Dear blog reading friends, I’m unwell at present and currently off work for a month on my doctor’s advice, so I won’t be posting during that time. I shall aim to resume normal service when I’m back at work. If you’re a person who prays, I’d greatly value your prayers. Thanks! Steve
My good friend Di Hakala has just started a blog which will be of interest to many of my readers. Di will be blogging at Di’s Tech Tips offering wisdom and ideas on many of the hidden features and corners of Microsoft Word and other techie things related to writing books and theses in Theology, Biblical Studies, Classics, History, etc. Her first piece offers some good advice on using right-to-left languages (like Hebrew) in Word 2016 for Mac—it’s long been a bone of contention that Word Continue reading →
My friend Nijay Gupta has been getting a number of established biblical scholars (so far, all NT scholars) to answer questions about how they do research on his blog CruxSola. This is proving fascinating and helpful, and there are some interesting common threads. Here are links to the ones so far from Craig Blomberg, David deSilva, Jimmy Dunn, Mike Gorman and Mike Bird. Warmly recommended to those who spend a significant amount of their lives working on research in biblical studies! I need to put my thinking Continue reading →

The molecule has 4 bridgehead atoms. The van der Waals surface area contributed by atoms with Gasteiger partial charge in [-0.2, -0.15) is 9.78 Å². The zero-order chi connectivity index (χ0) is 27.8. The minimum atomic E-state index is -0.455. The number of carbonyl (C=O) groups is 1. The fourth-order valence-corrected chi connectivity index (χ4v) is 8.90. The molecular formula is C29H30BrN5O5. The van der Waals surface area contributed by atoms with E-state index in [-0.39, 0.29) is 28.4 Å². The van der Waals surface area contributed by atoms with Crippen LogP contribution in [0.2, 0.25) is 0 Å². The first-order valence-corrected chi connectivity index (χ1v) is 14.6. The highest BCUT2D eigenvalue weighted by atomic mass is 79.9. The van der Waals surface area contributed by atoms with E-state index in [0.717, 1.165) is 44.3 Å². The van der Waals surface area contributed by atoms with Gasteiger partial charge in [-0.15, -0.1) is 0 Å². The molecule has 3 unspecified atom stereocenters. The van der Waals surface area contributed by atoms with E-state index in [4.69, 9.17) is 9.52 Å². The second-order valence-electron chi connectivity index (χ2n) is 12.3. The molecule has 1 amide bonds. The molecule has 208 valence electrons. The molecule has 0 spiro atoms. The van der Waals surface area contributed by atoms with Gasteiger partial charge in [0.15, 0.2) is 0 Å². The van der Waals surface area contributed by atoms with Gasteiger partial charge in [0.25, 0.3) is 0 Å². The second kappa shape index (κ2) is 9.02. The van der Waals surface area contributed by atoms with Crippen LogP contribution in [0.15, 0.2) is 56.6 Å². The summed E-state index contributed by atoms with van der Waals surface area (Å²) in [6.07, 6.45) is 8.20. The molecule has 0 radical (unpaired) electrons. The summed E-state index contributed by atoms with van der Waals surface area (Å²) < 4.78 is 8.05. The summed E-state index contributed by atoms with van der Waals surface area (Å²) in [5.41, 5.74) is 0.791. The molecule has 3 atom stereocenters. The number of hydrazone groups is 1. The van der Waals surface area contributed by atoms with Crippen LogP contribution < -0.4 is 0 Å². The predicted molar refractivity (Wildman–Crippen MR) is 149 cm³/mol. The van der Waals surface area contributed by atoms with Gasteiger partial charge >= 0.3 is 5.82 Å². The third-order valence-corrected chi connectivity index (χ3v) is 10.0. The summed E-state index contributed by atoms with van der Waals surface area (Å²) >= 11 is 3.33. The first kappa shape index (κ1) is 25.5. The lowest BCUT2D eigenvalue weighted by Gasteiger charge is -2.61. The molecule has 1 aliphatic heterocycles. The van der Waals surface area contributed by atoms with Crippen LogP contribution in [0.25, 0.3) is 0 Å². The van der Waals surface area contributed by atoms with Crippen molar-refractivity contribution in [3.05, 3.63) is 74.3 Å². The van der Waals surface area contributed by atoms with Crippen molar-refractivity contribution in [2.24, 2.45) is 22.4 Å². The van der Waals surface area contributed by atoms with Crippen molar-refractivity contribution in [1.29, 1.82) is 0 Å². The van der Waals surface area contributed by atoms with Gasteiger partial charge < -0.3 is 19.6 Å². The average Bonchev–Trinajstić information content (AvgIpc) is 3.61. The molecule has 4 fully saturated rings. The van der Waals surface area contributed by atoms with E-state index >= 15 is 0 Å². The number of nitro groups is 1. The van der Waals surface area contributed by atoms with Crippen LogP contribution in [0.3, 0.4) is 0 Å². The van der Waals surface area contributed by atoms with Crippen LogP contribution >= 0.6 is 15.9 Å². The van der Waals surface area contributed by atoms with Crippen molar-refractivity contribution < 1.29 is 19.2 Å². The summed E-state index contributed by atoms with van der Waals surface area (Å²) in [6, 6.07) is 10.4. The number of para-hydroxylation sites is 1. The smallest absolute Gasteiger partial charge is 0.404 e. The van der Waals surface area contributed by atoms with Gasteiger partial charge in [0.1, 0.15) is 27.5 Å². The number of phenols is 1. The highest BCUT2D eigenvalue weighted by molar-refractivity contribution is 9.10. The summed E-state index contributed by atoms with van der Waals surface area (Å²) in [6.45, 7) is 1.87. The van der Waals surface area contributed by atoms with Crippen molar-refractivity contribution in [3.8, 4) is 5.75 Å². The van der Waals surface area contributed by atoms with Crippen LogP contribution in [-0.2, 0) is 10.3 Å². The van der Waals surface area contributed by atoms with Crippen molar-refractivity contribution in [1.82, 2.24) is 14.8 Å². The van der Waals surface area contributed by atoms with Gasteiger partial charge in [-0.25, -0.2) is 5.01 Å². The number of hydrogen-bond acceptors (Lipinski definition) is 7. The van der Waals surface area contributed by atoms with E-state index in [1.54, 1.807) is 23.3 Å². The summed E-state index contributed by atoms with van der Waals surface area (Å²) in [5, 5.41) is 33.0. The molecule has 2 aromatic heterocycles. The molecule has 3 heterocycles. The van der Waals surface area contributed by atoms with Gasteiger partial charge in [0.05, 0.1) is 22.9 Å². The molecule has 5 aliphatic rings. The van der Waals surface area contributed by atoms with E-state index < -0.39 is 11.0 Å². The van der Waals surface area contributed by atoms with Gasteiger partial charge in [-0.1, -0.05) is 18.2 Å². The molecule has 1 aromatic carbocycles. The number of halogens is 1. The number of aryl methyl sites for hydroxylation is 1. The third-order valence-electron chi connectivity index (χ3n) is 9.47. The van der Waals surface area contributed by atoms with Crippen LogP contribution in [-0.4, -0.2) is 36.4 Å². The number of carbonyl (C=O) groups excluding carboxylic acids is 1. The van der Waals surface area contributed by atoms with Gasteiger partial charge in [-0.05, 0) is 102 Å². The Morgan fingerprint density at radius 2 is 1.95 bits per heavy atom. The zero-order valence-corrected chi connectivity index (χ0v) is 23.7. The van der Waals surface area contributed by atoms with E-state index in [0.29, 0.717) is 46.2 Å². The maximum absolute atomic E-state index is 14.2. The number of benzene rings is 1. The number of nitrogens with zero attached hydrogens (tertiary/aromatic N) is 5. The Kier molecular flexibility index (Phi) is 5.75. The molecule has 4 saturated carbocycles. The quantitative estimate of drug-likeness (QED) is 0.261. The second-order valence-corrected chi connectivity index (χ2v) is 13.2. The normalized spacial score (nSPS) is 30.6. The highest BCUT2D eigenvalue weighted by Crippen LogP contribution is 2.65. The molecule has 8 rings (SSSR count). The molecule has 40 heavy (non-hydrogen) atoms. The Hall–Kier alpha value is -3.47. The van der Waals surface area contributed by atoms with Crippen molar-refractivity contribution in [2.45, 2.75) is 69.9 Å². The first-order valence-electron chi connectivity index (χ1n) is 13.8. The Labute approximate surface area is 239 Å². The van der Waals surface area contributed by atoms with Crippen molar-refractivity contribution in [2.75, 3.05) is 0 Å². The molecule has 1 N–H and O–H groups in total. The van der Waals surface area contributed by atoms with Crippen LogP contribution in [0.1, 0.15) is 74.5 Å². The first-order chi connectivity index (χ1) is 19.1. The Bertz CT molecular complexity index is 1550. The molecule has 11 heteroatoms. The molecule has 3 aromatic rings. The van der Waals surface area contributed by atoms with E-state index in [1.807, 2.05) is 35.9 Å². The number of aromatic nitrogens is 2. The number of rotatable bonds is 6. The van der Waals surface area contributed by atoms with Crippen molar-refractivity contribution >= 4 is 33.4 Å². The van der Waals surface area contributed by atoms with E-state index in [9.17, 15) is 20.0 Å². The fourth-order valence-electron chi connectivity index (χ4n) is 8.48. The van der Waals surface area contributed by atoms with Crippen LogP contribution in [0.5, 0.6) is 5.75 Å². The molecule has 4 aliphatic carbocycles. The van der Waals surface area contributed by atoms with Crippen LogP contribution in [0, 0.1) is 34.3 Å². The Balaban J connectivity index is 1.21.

Postgraduate Student Bursaries for CSSSB’s “Engaging with Poverty in the Early Church and Today”, 4–5 December 2015 The Centre for the Social-Scientific Study of the Bible at St Mary’s University, Twickenham, in cooperation with the Bible Society, invites applications for two bursaries, which will cover all expenses (travel, hotel, food, registration) for postgraduate students to attend the “Engaging with Poverty in the Early Church and Today.” These funds are aimed especially for those students who may otherwise not be able to afford the costs of Continue reading →
Here’s an interesting reflection by my colleague James Crossley on Jeremy Corbyn and the Bible—James was delighted when Corbyn used a biblical allusion in his first speech as Labour leader (did you spot it?), and here reflects on the place of the Bible in political discourse.